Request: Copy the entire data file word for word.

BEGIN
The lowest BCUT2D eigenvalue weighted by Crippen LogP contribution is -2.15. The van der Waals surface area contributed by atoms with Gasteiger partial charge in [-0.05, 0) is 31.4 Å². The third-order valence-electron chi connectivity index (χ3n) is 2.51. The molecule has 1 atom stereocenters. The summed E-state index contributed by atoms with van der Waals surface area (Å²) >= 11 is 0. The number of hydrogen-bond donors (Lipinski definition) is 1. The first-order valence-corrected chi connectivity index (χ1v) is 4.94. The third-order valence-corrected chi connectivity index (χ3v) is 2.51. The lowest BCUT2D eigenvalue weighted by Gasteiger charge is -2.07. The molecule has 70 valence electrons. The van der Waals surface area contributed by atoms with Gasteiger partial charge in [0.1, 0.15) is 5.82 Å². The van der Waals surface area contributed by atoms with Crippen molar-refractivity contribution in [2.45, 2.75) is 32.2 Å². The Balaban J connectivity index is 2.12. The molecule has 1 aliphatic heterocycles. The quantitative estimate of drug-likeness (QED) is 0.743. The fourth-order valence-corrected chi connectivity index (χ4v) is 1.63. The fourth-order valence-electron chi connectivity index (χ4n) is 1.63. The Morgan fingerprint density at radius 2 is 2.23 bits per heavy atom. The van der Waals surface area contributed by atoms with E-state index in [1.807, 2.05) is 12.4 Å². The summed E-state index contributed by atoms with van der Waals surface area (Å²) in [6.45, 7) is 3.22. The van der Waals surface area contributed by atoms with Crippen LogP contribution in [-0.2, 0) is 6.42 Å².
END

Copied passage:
The lowest BCUT2D eigenvalue weighted by Crippen LogP contribution is -2.15. The van der Waals surface area contributed by atoms with Gasteiger partial charge in [-0.05, 0) is 31.4 Å². The third-order valence-electron chi connectivity index (χ3n) is 2.51. The molecule has 1 atom stereocenters. The summed E-state index contributed by atoms with van der Waals surface area (Å²) >= 11 is 0. The number of hydrogen-bond donors (Lipinski definition) is 1. The first-order valence-corrected chi connectivity index (χ1v) is 4.94. The third-order valence-corrected chi connectivity index (χ3v) is 2.51. The lowest BCUT2D eigenvalue weighted by Gasteiger charge is -2.07. The molecule has 70 valence electrons. The van der Waals surface area contributed by atoms with Gasteiger partial charge in [0.1, 0.15) is 5.82 Å². The van der Waals surface area contributed by atoms with Crippen molar-refractivity contribution in [2.45, 2.75) is 32.2 Å². The Balaban J connectivity index is 2.12. The molecule has 1 aliphatic heterocycles. The quantitative estimate of drug-likeness (QED) is 0.743. The fourth-order valence-corrected chi connectivity index (χ4v) is 1.63. The fourth-order valence-electron chi connectivity index (χ4n) is 1.63. The Morgan fingerprint density at radius 2 is 2.23 bits per heavy atom. The van der Waals surface area contributed by atoms with E-state index in [1.807, 2.05) is 12.4 Å². The summed E-state index contributed by atoms with van der Waals surface area (Å²) in [6.45, 7) is 3.22. The van der Waals surface area contributed by atoms with Crippen LogP contribution in [-0.2, 0) is 6.42 Å².